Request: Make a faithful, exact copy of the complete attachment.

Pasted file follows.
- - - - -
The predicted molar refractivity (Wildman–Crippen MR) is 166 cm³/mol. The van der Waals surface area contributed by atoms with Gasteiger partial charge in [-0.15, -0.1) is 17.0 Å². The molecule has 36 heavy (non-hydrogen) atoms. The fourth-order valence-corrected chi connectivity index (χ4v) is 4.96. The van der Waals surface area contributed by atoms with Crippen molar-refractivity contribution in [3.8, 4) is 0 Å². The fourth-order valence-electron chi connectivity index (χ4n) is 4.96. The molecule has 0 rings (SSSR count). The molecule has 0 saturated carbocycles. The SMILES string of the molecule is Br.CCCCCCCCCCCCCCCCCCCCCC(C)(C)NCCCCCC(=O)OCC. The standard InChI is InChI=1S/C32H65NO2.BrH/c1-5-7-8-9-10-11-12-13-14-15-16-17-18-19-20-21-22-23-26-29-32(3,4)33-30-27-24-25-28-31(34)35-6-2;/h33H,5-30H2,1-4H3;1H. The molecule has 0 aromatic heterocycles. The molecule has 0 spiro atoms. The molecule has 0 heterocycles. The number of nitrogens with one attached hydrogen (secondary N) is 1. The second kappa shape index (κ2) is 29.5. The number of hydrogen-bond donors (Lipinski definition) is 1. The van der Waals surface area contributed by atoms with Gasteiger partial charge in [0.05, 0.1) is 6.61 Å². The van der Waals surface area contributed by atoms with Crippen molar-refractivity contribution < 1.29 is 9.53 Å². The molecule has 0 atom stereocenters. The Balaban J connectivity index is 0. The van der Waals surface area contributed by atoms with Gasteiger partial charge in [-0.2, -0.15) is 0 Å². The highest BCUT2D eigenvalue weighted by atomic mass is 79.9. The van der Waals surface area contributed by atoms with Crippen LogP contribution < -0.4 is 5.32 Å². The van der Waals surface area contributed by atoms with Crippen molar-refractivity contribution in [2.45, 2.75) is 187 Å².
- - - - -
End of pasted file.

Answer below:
The predicted molar refractivity (Wildman–Crippen MR) is 166 cm³/mol. The van der Waals surface area contributed by atoms with Gasteiger partial charge in [-0.15, -0.1) is 17.0 Å². The molecule has 36 heavy (non-hydrogen) atoms. The fourth-order valence-corrected chi connectivity index (χ4v) is 4.96. The van der Waals surface area contributed by atoms with Crippen molar-refractivity contribution in [3.8, 4) is 0 Å². The fourth-order valence-electron chi connectivity index (χ4n) is 4.96. The molecule has 0 rings (SSSR count). The molecule has 0 saturated carbocycles. The SMILES string of the molecule is Br.CCCCCCCCCCCCCCCCCCCCCC(C)(C)NCCCCCC(=O)OCC. The standard InChI is InChI=1S/C32H65NO2.BrH/c1-5-7-8-9-10-11-12-13-14-15-16-17-18-19-20-21-22-23-26-29-32(3,4)33-30-27-24-25-28-31(34)35-6-2;/h33H,5-30H2,1-4H3;1H. The molecule has 0 aromatic heterocycles. The molecule has 0 spiro atoms. The molecule has 0 heterocycles. The number of nitrogens with one attached hydrogen (secondary N) is 1. The second kappa shape index (κ2) is 29.5. The number of hydrogen-bond donors (Lipinski definition) is 1. The van der Waals surface area contributed by atoms with Gasteiger partial charge in [0.05, 0.1) is 6.61 Å². The van der Waals surface area contributed by atoms with Crippen molar-refractivity contribution < 1.29 is 9.53 Å². The molecule has 0 atom stereocenters. The Balaban J connectivity index is 0. The van der Waals surface area contributed by atoms with Gasteiger partial charge in [-0.2, -0.15) is 0 Å². The highest BCUT2D eigenvalue weighted by atomic mass is 79.9. The van der Waals surface area contributed by atoms with Crippen LogP contribution < -0.4 is 5.32 Å². The van der Waals surface area contributed by atoms with Crippen molar-refractivity contribution in [2.45, 2.75) is 187 Å².